I Can’t Get There from Here

When I was a kid, packing for a trip was a grand occasion. My mother would make a list of clothes my brothers and I should put in our suitcase (seven pairs of underwear and socks, five pairs of pants, etc.), and we’d all fill our tote bags with activities for the car. (Doesn’t every prepubescent child have a tote bag?) I remember automobile bingo in particular. In later years, I brought my walkman and a stack of books so I could tune out the unfettered chaos of a car trip with my family. Later still, I snuck antihistamines so I could float down the Interstate in a drugged-out stupor while my brothers punched each other over the seats.

This morning, the idea of packing for a trip is so overwhelming that I don’t even want to change out of my pajamas or take a shower. I only need to dig a couple of changes of clothes out of the dryer and measure out my vitamins with the precision of an alchemist, but this seems overwhelming to me. I think the thing I dread the most is locating all of the power cords for my notebook computer, cell phone, iPod, digital camera, and other accoutrements of civilized travel.

Ugh, my skin is dry, too. Maybe I should just go back to bed.

Where’s the antihistamines?


Pop Pop Poppity Pop

It has been an explosive summer, and not just because I haven’t been giving Goblin her anti-fart pills. In Baltimore, the Fourth of July means fireworks, and not just at the official time when they’re pretty in the sky, but also in the weeks leading up that special day. They pop pop pop at odd times of night, like gunshots. Well, those may actually be gunshots, it’s hard to tell. We don’t bat an eyelash over gunshots in this city, usually. Perhaps it is only the looming holiday that makes them seem celebratory.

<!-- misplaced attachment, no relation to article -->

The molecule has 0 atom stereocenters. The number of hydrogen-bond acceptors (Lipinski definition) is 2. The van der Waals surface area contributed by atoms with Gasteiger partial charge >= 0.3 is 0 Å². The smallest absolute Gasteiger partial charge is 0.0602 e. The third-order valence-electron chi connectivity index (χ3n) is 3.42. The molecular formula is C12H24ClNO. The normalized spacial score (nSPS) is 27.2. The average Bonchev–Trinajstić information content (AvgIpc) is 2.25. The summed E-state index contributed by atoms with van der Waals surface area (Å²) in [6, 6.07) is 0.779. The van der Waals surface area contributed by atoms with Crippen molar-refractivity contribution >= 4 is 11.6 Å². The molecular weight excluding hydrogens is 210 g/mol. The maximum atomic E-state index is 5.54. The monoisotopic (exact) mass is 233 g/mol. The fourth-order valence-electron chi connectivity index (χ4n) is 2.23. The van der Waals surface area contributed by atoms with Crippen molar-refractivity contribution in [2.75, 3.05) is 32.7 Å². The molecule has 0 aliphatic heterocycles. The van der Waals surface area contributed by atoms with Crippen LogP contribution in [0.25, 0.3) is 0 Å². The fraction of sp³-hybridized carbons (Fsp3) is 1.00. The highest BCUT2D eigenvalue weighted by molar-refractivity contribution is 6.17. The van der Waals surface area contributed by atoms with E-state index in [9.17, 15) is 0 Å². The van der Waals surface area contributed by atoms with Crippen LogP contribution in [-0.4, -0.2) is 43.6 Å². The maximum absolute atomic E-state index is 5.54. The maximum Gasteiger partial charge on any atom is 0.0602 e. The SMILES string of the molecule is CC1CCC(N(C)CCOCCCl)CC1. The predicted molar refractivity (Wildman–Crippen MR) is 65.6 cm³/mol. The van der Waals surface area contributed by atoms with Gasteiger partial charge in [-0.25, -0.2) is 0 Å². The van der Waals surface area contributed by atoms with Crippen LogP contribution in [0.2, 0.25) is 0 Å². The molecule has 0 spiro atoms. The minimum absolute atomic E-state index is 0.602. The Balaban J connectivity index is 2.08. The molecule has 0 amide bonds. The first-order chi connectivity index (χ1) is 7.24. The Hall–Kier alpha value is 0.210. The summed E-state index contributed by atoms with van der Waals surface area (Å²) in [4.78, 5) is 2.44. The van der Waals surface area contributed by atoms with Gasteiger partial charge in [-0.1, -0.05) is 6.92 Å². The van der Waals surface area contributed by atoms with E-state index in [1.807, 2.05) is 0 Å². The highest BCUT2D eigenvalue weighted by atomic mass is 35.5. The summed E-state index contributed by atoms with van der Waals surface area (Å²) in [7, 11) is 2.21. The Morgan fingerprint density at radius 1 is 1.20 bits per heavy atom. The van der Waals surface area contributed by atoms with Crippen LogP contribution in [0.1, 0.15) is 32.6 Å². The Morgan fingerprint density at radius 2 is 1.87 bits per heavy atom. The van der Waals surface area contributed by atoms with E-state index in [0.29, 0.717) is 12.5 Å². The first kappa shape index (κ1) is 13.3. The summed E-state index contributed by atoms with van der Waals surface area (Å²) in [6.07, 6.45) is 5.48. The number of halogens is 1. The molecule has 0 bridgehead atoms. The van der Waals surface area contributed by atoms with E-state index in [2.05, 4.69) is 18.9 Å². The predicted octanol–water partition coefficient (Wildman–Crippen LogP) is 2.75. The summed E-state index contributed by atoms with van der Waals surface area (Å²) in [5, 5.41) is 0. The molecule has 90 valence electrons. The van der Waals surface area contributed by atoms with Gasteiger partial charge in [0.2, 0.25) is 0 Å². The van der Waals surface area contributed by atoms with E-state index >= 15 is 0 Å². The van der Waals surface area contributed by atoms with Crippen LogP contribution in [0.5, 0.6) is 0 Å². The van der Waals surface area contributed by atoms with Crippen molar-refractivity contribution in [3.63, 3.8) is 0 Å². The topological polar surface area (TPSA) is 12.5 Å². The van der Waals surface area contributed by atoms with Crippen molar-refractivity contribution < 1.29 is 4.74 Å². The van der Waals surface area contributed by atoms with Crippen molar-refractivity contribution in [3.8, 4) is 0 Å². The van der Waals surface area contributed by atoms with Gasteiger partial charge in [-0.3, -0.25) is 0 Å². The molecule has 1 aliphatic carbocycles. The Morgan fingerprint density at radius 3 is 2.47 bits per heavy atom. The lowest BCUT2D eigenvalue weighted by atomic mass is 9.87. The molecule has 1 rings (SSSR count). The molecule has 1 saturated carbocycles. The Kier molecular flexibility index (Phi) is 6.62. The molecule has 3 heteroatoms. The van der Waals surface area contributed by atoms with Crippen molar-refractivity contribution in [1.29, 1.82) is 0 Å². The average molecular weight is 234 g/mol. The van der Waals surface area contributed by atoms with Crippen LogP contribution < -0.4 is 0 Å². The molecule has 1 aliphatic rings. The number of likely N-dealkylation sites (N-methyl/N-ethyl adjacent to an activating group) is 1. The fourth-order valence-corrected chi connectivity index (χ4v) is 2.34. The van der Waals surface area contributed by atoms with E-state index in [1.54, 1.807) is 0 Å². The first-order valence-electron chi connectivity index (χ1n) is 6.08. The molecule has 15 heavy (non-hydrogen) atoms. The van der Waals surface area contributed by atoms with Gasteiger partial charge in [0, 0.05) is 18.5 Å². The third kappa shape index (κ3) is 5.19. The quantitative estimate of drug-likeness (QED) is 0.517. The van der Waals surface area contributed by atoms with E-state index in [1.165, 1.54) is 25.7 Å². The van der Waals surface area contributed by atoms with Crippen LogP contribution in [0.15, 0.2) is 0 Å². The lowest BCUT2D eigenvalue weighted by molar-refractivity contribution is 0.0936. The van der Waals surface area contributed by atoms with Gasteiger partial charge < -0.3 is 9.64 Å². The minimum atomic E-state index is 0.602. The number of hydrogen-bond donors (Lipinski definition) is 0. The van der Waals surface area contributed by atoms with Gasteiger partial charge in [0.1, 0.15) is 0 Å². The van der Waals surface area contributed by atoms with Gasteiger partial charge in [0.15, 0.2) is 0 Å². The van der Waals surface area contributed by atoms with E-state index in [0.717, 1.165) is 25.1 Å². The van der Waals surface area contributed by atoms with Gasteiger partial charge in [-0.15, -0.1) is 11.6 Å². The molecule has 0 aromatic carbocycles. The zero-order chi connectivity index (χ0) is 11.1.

The problem is that Goblin, in recent times, has begun to object to explosions near and far. At the sound of distant fireworks (or drive-by shootings, or whatever they are), she freaks out. As Independence Day approached, she began trying to get out of her nighttime walks, and no matter where we were in the neighborhood, if she heard a bang, she would turn on her heel and start running for home.

We gave her a tranquilizer on the night of the Fourth and hoped for the best.

I think that was the night I knocked a glass bottle of seasoned salt off the kitchen counter and watched it explode on the tile floor. Rob and I and Goblin were all barefoot, so the resulting maneuverings were delicate in the extreme. The puzzling thing was finding jagged glass shards in places they could only have arrived after the sort of twanging multiple ricochets found in cartoons.

I don’t know why our little Boston terrier gets so panicked over the sound of hollow bangs from miles away when the most perilous accidents occur in the kitchen of her own home, and she doesn’t bat an eye over licking the floor of that room clean on a daily basis.

P.S. Yesterday, I was on my way to meet an advertising rep for lunch when I passed a dignified Asian woman on the street carrying a parasol in one hand and a urine sample in the other. I mean she was carrying it, not I. (I have to confess that is a combination that would not immediately occur to me.) This had absolutely nothing to do with explosions but is the kind of thing that leaves an impression nonetheless.


Oh Devil, You God!

Last night, Rob and I saw The Devil Wears Prada, starring Meryl Streep as a demanding businessperson who hires a whiny and incompetent new assistant with a taste for unattractive clothing. Over the course of the film, Meryl Streep doesn’t change a hair, and the assistant becomes less whiny, more competent, and better shod, but no less irritating. Aside from this personal transformation, The Devil Wears Prada focuses on the choices people make about how they live their lives and to which impulses they are going to be true (and at what cost). For all of the characters, these decisions are tested by outside forces, and everything gets sorted out in the end.

The movie affected me and Rob in different ways. Rob had flashbacks to the point in his career when he served as an assistant to four creative directors at an ad agency, two of whom habitually wore capes. That is a very high cape to no-cape ratio for the modern world.

As an employer, I had a different reaction. Those I employ will not be enchanted to learn that I have some decidedly new ideas about the nature of responsibility and service, but these will serve us all in the long run, even if they start referring to me as the Devil who Wears Organic Cotton.